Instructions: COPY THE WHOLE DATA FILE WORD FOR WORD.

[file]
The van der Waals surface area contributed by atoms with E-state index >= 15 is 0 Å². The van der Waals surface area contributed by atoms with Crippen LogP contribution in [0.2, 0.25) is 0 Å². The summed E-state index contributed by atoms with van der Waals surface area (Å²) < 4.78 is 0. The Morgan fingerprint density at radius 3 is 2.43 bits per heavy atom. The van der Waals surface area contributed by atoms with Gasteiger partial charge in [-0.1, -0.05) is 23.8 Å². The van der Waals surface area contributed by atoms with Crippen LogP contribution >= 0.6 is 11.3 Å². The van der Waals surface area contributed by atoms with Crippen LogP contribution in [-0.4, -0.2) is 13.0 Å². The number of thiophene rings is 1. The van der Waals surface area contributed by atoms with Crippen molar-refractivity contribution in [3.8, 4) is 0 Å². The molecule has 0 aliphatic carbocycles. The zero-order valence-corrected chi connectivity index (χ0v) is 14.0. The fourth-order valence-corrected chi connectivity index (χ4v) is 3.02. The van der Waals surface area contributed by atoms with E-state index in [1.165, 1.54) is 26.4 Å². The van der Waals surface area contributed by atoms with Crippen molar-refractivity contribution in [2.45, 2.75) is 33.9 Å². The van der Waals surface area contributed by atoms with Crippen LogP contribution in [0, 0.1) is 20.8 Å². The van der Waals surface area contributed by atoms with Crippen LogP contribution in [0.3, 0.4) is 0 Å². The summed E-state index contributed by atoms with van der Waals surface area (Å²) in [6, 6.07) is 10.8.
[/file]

The van der Waals surface area contributed by atoms with E-state index >= 15 is 0 Å². The van der Waals surface area contributed by atoms with Crippen LogP contribution in [0.2, 0.25) is 0 Å². The summed E-state index contributed by atoms with van der Waals surface area (Å²) < 4.78 is 0. The Morgan fingerprint density at radius 3 is 2.43 bits per heavy atom. The van der Waals surface area contributed by atoms with Gasteiger partial charge in [-0.1, -0.05) is 23.8 Å². The van der Waals surface area contributed by atoms with Crippen LogP contribution >= 0.6 is 11.3 Å². The van der Waals surface area contributed by atoms with Crippen LogP contribution in [-0.4, -0.2) is 13.0 Å². The number of thiophene rings is 1. The van der Waals surface area contributed by atoms with Crippen molar-refractivity contribution in [3.8, 4) is 0 Å². The molecule has 0 aliphatic carbocycles. The zero-order valence-corrected chi connectivity index (χ0v) is 14.0. The fourth-order valence-corrected chi connectivity index (χ4v) is 3.02. The van der Waals surface area contributed by atoms with E-state index in [1.165, 1.54) is 26.4 Å². The van der Waals surface area contributed by atoms with Crippen molar-refractivity contribution in [2.45, 2.75) is 33.9 Å². The van der Waals surface area contributed by atoms with Crippen LogP contribution in [0, 0.1) is 20.8 Å². The van der Waals surface area contributed by atoms with Crippen LogP contribution in [0.3, 0.4) is 0 Å². The summed E-state index contributed by atoms with van der Waals surface area (Å²) in [6, 6.07) is 10.8.